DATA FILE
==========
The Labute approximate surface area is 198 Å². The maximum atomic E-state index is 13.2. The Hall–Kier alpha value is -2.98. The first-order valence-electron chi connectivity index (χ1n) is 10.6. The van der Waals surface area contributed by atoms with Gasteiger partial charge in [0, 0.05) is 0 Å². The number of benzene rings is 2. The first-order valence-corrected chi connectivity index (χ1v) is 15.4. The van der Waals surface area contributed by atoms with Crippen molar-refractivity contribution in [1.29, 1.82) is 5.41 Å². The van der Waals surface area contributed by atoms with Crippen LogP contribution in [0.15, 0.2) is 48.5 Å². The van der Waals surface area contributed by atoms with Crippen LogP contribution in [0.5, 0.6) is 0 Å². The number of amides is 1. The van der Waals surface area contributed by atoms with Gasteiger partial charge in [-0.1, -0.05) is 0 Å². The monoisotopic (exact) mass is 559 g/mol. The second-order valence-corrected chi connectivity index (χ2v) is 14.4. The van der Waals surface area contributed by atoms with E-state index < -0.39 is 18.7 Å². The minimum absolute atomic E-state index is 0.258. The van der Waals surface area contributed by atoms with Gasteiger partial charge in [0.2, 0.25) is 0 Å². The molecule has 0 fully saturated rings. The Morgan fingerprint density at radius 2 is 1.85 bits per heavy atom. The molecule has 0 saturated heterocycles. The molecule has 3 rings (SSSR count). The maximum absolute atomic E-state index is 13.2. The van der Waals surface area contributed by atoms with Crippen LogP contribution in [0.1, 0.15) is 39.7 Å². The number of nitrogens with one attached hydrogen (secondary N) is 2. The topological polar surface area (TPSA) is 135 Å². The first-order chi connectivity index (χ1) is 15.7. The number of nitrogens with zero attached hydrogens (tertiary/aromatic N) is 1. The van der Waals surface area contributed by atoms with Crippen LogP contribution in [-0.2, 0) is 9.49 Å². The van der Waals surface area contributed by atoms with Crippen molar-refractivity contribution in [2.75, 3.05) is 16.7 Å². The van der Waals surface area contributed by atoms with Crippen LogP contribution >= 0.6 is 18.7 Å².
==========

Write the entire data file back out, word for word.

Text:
The Labute approximate surface area is 198 Å². The maximum atomic E-state index is 13.2. The Hall–Kier alpha value is -2.98. The first-order valence-electron chi connectivity index (χ1n) is 10.6. The van der Waals surface area contributed by atoms with Gasteiger partial charge in [0, 0.05) is 0 Å². The number of benzene rings is 2. The first-order valence-corrected chi connectivity index (χ1v) is 15.4. The van der Waals surface area contributed by atoms with Crippen molar-refractivity contribution in [1.29, 1.82) is 5.41 Å². The van der Waals surface area contributed by atoms with Crippen LogP contribution in [0.15, 0.2) is 48.5 Å². The van der Waals surface area contributed by atoms with Crippen LogP contribution in [0.5, 0.6) is 0 Å². The number of amides is 1. The van der Waals surface area contributed by atoms with Gasteiger partial charge in [-0.1, -0.05) is 0 Å². The monoisotopic (exact) mass is 559 g/mol. The second-order valence-corrected chi connectivity index (χ2v) is 14.4. The van der Waals surface area contributed by atoms with E-state index < -0.39 is 18.7 Å². The minimum absolute atomic E-state index is 0.258. The van der Waals surface area contributed by atoms with Gasteiger partial charge in [0.2, 0.25) is 0 Å². The molecule has 0 fully saturated rings. The Morgan fingerprint density at radius 2 is 1.85 bits per heavy atom. The molecule has 0 saturated heterocycles. The molecule has 3 rings (SSSR count). The maximum absolute atomic E-state index is 13.2. The van der Waals surface area contributed by atoms with Crippen LogP contribution in [0.1, 0.15) is 39.7 Å². The number of nitrogens with one attached hydrogen (secondary N) is 2. The topological polar surface area (TPSA) is 135 Å². The first-order chi connectivity index (χ1) is 15.7. The number of nitrogens with zero attached hydrogens (tertiary/aromatic N) is 1. The van der Waals surface area contributed by atoms with Crippen LogP contribution in [-0.2, 0) is 9.49 Å². The van der Waals surface area contributed by atoms with Crippen molar-refractivity contribution in [2.75, 3.05) is 16.7 Å². The van der Waals surface area contributed by atoms with Crippen LogP contribution >= 0.6 is 18.7 Å².